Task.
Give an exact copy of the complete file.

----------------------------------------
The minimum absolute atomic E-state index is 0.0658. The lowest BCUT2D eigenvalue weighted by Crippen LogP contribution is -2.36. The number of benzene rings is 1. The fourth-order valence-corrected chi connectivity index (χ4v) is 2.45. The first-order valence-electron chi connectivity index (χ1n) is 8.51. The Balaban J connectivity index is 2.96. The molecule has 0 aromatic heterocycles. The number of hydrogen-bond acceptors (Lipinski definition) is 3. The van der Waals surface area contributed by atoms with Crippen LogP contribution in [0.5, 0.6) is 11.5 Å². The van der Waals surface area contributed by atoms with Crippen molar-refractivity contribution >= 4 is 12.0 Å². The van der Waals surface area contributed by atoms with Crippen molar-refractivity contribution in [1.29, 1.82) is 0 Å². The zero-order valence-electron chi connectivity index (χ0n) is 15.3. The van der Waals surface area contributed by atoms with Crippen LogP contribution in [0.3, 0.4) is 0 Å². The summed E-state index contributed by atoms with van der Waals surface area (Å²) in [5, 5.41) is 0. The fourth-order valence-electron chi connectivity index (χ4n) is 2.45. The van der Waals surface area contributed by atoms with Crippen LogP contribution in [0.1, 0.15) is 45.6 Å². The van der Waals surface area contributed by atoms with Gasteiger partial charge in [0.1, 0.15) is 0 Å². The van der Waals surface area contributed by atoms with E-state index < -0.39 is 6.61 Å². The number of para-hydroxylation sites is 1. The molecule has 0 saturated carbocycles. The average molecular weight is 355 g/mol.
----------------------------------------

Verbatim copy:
The minimum absolute atomic E-state index is 0.0658. The lowest BCUT2D eigenvalue weighted by Crippen LogP contribution is -2.36. The number of benzene rings is 1. The fourth-order valence-corrected chi connectivity index (χ4v) is 2.45. The first-order valence-electron chi connectivity index (χ1n) is 8.51. The Balaban J connectivity index is 2.96. The molecule has 0 aromatic heterocycles. The number of hydrogen-bond acceptors (Lipinski definition) is 3. The van der Waals surface area contributed by atoms with Crippen LogP contribution in [0.5, 0.6) is 11.5 Å². The van der Waals surface area contributed by atoms with Crippen molar-refractivity contribution >= 4 is 12.0 Å². The van der Waals surface area contributed by atoms with Crippen molar-refractivity contribution in [1.29, 1.82) is 0 Å². The zero-order valence-electron chi connectivity index (χ0n) is 15.3. The van der Waals surface area contributed by atoms with Crippen LogP contribution in [0.3, 0.4) is 0 Å². The summed E-state index contributed by atoms with van der Waals surface area (Å²) in [5, 5.41) is 0. The fourth-order valence-electron chi connectivity index (χ4n) is 2.45. The van der Waals surface area contributed by atoms with Crippen LogP contribution in [0.1, 0.15) is 45.6 Å². The van der Waals surface area contributed by atoms with Gasteiger partial charge in [0.1, 0.15) is 0 Å². The van der Waals surface area contributed by atoms with E-state index < -0.39 is 6.61 Å². The number of para-hydroxylation sites is 1. The molecule has 0 saturated carbocycles. The average molecular weight is 355 g/mol.